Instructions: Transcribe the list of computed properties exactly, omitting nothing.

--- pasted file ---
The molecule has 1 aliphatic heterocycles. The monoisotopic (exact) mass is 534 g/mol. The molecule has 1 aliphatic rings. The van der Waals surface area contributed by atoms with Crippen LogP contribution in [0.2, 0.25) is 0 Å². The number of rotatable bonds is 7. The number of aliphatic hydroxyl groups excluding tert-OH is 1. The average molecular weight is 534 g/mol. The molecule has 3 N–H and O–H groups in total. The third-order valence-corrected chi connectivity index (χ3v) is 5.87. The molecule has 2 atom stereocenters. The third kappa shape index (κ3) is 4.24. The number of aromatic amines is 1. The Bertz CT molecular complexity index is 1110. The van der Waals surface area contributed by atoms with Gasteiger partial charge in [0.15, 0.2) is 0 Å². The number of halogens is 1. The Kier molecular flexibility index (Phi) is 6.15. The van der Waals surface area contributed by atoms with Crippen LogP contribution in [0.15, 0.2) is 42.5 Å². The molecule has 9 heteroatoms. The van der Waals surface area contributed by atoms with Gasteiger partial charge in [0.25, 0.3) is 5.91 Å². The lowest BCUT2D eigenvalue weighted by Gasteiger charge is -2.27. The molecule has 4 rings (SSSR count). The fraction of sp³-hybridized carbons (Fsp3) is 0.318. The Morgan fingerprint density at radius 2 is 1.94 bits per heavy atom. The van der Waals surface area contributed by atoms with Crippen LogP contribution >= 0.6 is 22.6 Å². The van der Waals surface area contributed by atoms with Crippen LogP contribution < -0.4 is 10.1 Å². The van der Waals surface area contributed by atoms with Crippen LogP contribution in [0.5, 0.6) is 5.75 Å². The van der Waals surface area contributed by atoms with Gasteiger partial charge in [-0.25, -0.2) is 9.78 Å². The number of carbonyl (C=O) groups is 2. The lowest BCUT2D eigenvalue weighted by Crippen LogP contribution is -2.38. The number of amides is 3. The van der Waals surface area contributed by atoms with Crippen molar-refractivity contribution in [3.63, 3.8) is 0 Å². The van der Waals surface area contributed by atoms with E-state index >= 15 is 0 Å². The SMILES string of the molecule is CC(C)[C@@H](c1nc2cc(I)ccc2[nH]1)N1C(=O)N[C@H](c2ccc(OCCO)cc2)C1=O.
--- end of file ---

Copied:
The molecule has 1 aliphatic heterocycles. The monoisotopic (exact) mass is 534 g/mol. The molecule has 1 aliphatic rings. The van der Waals surface area contributed by atoms with Crippen LogP contribution in [0.2, 0.25) is 0 Å². The number of rotatable bonds is 7. The number of aliphatic hydroxyl groups excluding tert-OH is 1. The average molecular weight is 534 g/mol. The molecule has 3 N–H and O–H groups in total. The third-order valence-corrected chi connectivity index (χ3v) is 5.87. The molecule has 2 atom stereocenters. The third kappa shape index (κ3) is 4.24. The number of aromatic amines is 1. The Bertz CT molecular complexity index is 1110. The van der Waals surface area contributed by atoms with Gasteiger partial charge in [0.15, 0.2) is 0 Å². The number of halogens is 1. The Kier molecular flexibility index (Phi) is 6.15. The van der Waals surface area contributed by atoms with Crippen LogP contribution in [0.15, 0.2) is 42.5 Å². The molecule has 9 heteroatoms. The van der Waals surface area contributed by atoms with Gasteiger partial charge in [0.25, 0.3) is 5.91 Å². The lowest BCUT2D eigenvalue weighted by Gasteiger charge is -2.27. The molecule has 4 rings (SSSR count). The fraction of sp³-hybridized carbons (Fsp3) is 0.318. The Morgan fingerprint density at radius 2 is 1.94 bits per heavy atom. The van der Waals surface area contributed by atoms with Crippen LogP contribution >= 0.6 is 22.6 Å². The van der Waals surface area contributed by atoms with Crippen LogP contribution < -0.4 is 10.1 Å². The van der Waals surface area contributed by atoms with Crippen LogP contribution in [0.5, 0.6) is 5.75 Å². The van der Waals surface area contributed by atoms with Gasteiger partial charge in [-0.25, -0.2) is 9.78 Å². The number of carbonyl (C=O) groups is 2. The lowest BCUT2D eigenvalue weighted by Crippen LogP contribution is -2.38. The number of amides is 3. The van der Waals surface area contributed by atoms with Crippen molar-refractivity contribution in [3.63, 3.8) is 0 Å². The van der Waals surface area contributed by atoms with E-state index >= 15 is 0 Å². The SMILES string of the molecule is CC(C)[C@@H](c1nc2cc(I)ccc2[nH]1)N1C(=O)N[C@H](c2ccc(OCCO)cc2)C1=O.